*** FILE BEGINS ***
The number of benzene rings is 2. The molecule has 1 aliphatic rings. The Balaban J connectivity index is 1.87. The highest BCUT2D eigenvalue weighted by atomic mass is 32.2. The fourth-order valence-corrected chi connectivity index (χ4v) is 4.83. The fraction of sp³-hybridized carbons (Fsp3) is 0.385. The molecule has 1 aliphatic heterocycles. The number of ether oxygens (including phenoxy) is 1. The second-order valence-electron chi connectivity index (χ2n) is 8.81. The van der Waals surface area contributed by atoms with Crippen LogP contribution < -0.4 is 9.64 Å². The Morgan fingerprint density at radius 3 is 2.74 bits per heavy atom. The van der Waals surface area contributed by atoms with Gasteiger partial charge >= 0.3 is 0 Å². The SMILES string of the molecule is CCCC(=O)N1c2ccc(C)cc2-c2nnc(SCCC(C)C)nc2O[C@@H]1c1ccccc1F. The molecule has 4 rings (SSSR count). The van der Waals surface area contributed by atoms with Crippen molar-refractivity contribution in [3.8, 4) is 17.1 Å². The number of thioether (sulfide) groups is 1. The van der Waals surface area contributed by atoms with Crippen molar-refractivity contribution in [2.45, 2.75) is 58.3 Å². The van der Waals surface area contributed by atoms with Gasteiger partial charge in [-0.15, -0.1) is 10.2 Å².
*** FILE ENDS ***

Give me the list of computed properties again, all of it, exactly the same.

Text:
The number of benzene rings is 2. The molecule has 1 aliphatic rings. The Balaban J connectivity index is 1.87. The highest BCUT2D eigenvalue weighted by atomic mass is 32.2. The fourth-order valence-corrected chi connectivity index (χ4v) is 4.83. The fraction of sp³-hybridized carbons (Fsp3) is 0.385. The molecule has 1 aliphatic heterocycles. The number of ether oxygens (including phenoxy) is 1. The second-order valence-electron chi connectivity index (χ2n) is 8.81. The van der Waals surface area contributed by atoms with Crippen LogP contribution < -0.4 is 9.64 Å². The Morgan fingerprint density at radius 3 is 2.74 bits per heavy atom. The van der Waals surface area contributed by atoms with Gasteiger partial charge >= 0.3 is 0 Å². The SMILES string of the molecule is CCCC(=O)N1c2ccc(C)cc2-c2nnc(SCCC(C)C)nc2O[C@@H]1c1ccccc1F. The molecule has 4 rings (SSSR count). The van der Waals surface area contributed by atoms with Crippen molar-refractivity contribution in [3.8, 4) is 17.1 Å². The number of thioether (sulfide) groups is 1. The van der Waals surface area contributed by atoms with Crippen molar-refractivity contribution in [2.45, 2.75) is 58.3 Å². The van der Waals surface area contributed by atoms with Gasteiger partial charge in [-0.15, -0.1) is 10.2 Å².